So, the question has been raised: why am I doing this? Why re-invent the EMR wheel? What is so different about what I am doing that makes it necessary to go through such a painful venture? I ask myself this same question, actually.
Here\’s my answer to that question:
What medical record systems offer
What I need
High focus on capturing billing codes so physicians can be paid maximum for the minimum amount of work.
No focus on billing codes, instead a focus on work-flow and organization.
Complex documentation to satisfy the E/M coding rules put forth by CMS. This assures physicians are not at risk of fraud allegation should there be an audit. It results in massive over-documentation and obfuscation of pertinent information
Documentation should only be for the sake of patient care. I need to know what went on and what the patient’s story is at any given time.
Focus on acute care and reminders centered around the patient in the office (which is the place where the majority of the care happens, since that is the only place it is reimbursed)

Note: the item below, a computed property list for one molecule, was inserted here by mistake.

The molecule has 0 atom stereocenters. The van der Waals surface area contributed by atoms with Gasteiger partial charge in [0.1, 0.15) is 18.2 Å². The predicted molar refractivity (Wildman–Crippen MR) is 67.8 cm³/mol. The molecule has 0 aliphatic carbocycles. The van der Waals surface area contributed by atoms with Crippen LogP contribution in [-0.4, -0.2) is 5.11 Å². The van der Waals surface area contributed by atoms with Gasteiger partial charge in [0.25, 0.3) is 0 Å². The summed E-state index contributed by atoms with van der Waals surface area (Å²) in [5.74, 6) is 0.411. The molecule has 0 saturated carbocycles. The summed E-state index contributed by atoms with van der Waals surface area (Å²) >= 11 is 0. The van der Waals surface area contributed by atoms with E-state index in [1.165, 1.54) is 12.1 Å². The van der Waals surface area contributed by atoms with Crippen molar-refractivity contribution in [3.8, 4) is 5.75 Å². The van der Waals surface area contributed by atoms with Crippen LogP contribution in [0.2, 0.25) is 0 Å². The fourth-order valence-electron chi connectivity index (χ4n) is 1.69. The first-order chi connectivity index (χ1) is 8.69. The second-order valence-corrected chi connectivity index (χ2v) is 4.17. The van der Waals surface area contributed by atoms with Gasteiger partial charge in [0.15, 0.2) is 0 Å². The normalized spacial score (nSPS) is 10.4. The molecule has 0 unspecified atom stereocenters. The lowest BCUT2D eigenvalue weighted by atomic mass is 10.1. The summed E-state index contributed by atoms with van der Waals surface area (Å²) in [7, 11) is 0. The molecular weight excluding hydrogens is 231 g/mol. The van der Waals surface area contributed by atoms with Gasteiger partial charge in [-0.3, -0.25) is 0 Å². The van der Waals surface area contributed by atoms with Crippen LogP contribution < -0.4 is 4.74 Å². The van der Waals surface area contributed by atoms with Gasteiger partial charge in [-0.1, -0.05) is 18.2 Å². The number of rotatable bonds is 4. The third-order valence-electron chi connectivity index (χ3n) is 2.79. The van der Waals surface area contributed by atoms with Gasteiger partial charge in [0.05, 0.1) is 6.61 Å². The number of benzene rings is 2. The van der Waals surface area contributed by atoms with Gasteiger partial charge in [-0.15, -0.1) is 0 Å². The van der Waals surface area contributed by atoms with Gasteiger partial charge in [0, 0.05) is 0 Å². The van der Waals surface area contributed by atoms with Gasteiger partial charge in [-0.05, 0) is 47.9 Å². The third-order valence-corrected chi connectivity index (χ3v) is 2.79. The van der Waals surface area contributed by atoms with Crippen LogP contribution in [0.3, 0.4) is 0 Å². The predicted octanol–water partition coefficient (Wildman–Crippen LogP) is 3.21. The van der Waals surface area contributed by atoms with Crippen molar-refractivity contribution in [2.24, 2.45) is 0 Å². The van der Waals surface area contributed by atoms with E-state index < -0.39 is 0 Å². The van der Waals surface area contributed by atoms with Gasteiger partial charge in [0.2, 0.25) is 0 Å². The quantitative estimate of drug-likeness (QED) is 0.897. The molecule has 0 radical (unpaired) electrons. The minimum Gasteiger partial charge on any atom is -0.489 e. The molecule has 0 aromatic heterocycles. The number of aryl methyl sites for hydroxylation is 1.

Focus on chronic care, communication tools, and patient reminders for all patients, regardless of whether they are in the office or not. My goal is to keep them out of the office because they are healthy.
Patient access to information is fully at the physician’s discretion through the use of a “portal,” where patients are given access to limited to what the doctor actively sends them.
A collaborative record, sharing most/all information with patients so they can use it in other settings for their care. Also, I want patients to have edit privileges for things they better suited to maintain, like medication lists, demographics, insurance information, and past history items.
Organization of information is not a high priority, as physicians are not reimbursed for organized records. The main focus is instead on meeting the “meaningful use” criteria, which gives financial incentive to physicians who use a qualified record system.